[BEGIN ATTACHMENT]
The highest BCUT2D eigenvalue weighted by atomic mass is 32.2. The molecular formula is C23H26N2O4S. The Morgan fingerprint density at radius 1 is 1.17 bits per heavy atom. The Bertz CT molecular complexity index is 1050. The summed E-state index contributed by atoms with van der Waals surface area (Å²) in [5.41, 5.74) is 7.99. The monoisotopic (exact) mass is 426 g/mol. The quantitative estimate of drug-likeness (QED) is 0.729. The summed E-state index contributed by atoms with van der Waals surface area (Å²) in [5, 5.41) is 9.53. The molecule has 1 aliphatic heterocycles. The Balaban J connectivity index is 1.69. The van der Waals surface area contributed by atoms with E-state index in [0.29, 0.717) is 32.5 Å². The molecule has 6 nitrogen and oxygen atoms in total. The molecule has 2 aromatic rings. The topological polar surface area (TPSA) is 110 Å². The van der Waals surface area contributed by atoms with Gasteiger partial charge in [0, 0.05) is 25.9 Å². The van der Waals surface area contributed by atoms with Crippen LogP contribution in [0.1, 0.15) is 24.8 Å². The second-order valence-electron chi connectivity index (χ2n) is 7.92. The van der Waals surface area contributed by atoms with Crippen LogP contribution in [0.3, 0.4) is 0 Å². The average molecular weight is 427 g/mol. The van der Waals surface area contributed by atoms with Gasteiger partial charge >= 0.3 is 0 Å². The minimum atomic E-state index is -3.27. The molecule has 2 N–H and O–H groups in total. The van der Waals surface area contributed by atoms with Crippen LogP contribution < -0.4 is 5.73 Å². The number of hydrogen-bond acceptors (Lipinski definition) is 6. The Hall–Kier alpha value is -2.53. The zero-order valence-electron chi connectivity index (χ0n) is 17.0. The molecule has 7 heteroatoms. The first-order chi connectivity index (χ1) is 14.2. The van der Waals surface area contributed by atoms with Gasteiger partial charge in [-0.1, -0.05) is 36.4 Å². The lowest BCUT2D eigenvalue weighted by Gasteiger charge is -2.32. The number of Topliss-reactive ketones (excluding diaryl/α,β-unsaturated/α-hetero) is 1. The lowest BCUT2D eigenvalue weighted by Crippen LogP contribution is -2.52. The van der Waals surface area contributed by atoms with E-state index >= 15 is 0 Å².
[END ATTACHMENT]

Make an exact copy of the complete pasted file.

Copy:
The highest BCUT2D eigenvalue weighted by atomic mass is 32.2. The molecular formula is C23H26N2O4S. The Morgan fingerprint density at radius 1 is 1.17 bits per heavy atom. The Bertz CT molecular complexity index is 1050. The summed E-state index contributed by atoms with van der Waals surface area (Å²) in [5.41, 5.74) is 7.99. The monoisotopic (exact) mass is 426 g/mol. The quantitative estimate of drug-likeness (QED) is 0.729. The summed E-state index contributed by atoms with van der Waals surface area (Å²) in [5, 5.41) is 9.53. The molecule has 1 aliphatic heterocycles. The Balaban J connectivity index is 1.69. The van der Waals surface area contributed by atoms with E-state index in [0.29, 0.717) is 32.5 Å². The molecule has 6 nitrogen and oxygen atoms in total. The molecule has 2 aromatic rings. The topological polar surface area (TPSA) is 110 Å². The van der Waals surface area contributed by atoms with Gasteiger partial charge in [0, 0.05) is 25.9 Å². The van der Waals surface area contributed by atoms with Crippen LogP contribution in [0.1, 0.15) is 24.8 Å². The second-order valence-electron chi connectivity index (χ2n) is 7.92. The van der Waals surface area contributed by atoms with Crippen LogP contribution in [0.3, 0.4) is 0 Å². The average molecular weight is 427 g/mol. The van der Waals surface area contributed by atoms with Gasteiger partial charge >= 0.3 is 0 Å². The minimum atomic E-state index is -3.27. The molecule has 2 N–H and O–H groups in total. The van der Waals surface area contributed by atoms with Crippen LogP contribution < -0.4 is 5.73 Å². The number of hydrogen-bond acceptors (Lipinski definition) is 6. The Hall–Kier alpha value is -2.53. The zero-order valence-electron chi connectivity index (χ0n) is 17.0. The molecule has 7 heteroatoms. The first-order chi connectivity index (χ1) is 14.2. The van der Waals surface area contributed by atoms with Gasteiger partial charge in [-0.1, -0.05) is 36.4 Å². The lowest BCUT2D eigenvalue weighted by Gasteiger charge is -2.32. The number of Topliss-reactive ketones (excluding diaryl/α,β-unsaturated/α-hetero) is 1. The lowest BCUT2D eigenvalue weighted by Crippen LogP contribution is -2.52. The van der Waals surface area contributed by atoms with E-state index >= 15 is 0 Å².